He assured legislators there was no reason for concern. Only the proprietary information of private companies would be shielded. Records for operations at the spaceport would be fully transparent, just like they are for any other state agency, he said.
Desperate not to see their $220 million investment overtaken by the weeds of Sierra County, lawmakers went along with the plan. Now it looks like that was a mistake.
Investigations by the private firm McHard Accounting and the state Auditor’s Office have uncovered a string of alleged abuses and violations at the spaceport.
Hicks allegedly took unnecessary trips at state expense and then fudged his records; circumvented the hiring process to offer jobs to people he had previous relationships with; lied about the existence of a strategic plan; intercepted his staff’s email; and committed numerous violations of purchasing and contracting rules without the approval of the New Mexico Spaceport Authority Board.
Former Chief Finance Officer Zach De Gregorio is both credited for blowing the whistle on the alleged violations and blamed for participating in some of them. And, former NMSA Board Chairman Rick Holdridge is faulted for a lack of oversight. The audit reports that there was literally a rubber stamp available for whenever Hldridge’s signature was needed.
All of this comes at a precarious time for the spaceport. Sen. Smith, who had been able to protect spaceport funding in the past as chairman of the Finance Committee, won’t be there anymore.
He will be replaced by Crystal Diamond, a Republican who has said she is open to the idea of selling the spaceport. Diamond, a resident of Sierra County, said she appreciates the potential value of the spaceport, but believes that potential may never be reached as long as the state government is in charge.
I fear she may be right.
The spaceport was Bill Richardson’s vision. As long as Richardson was governor, the spaceport would get the full attention and enthusiastic support from the highest level of state government.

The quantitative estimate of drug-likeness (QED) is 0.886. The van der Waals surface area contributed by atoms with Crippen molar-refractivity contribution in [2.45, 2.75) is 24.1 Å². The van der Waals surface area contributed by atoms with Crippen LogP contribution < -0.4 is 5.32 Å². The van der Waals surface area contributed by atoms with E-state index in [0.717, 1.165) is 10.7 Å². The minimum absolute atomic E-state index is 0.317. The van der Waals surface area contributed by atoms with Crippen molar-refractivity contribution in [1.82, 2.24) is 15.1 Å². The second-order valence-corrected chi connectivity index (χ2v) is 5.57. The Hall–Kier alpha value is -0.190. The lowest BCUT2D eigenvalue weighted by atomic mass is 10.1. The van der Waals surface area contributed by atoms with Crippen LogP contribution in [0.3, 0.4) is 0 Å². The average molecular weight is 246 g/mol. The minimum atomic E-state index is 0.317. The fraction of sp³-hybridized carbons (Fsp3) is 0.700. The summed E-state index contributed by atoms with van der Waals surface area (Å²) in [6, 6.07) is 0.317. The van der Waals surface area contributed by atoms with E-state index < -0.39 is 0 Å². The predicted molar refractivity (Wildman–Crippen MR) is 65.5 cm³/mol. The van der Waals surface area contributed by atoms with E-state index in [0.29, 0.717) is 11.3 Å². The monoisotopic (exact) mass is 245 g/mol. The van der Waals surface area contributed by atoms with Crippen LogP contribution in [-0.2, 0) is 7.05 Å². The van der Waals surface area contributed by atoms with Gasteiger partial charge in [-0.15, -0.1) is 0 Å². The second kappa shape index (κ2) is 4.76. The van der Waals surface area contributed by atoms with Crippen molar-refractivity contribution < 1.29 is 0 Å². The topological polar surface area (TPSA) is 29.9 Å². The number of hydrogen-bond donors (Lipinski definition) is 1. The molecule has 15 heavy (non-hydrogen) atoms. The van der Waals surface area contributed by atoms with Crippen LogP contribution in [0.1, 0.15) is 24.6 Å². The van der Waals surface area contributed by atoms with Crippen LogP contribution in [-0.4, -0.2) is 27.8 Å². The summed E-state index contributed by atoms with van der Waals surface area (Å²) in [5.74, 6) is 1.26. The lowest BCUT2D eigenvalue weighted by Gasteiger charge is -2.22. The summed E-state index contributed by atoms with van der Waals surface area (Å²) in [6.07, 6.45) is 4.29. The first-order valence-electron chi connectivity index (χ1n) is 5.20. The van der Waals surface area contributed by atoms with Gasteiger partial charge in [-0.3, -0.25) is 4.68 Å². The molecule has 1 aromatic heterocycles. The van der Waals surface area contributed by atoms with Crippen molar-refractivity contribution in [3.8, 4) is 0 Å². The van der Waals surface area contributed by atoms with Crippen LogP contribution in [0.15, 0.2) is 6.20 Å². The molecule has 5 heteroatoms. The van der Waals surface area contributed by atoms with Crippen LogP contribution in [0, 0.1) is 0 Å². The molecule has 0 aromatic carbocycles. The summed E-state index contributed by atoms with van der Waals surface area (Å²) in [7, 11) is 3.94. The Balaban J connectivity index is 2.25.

But it has suffered from disinterest and neglect in the years since Richardson left office. Those who believed the venture of space tourism would always be a pipe dream got all the validation they needed in the fatal crash of 2014 during a Virgin Galactic test flight.
Hicks deserves credit for leading the transition during the years when Virgin Galactic was grounded. But these allegations point to a need for greater oversight.
Virgin Galactic is about ready to start launches. Business at the spaceport will pick up quickly when they do. The state needs to be prepared to take advantage of this opportunity that we’ve waited so long for.
Walter Rubel can be reached at firstname.lastname@example.org
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Sen. John Arthur Smith told me several years ago that he was sold on the potential for Spaceport America after hearing space industry executives gush about the possibility to conduct secretive testing and research in the remote New Mexico desert. In the hypercompetitive private space industry, secrecy is a selling point for recruiters looking to lure more new businesses to the spaceport. But for those concerned about government transparency and accountability, that same secrecy is a sticking point. In 2017, officials at Spaceport American convinced New Mexico legislators to shield companies doing business at the spaceport from the state’s open records law. Those companies will go to other states like Virginia, Texas or California that have passed shield laws if we don’t, spaceport CEO Dan Hicks warned at the time. Even things like the cost or length of a lease agreement had to be kept secret, because that information would be a “tell to the industry,” Hicks said.
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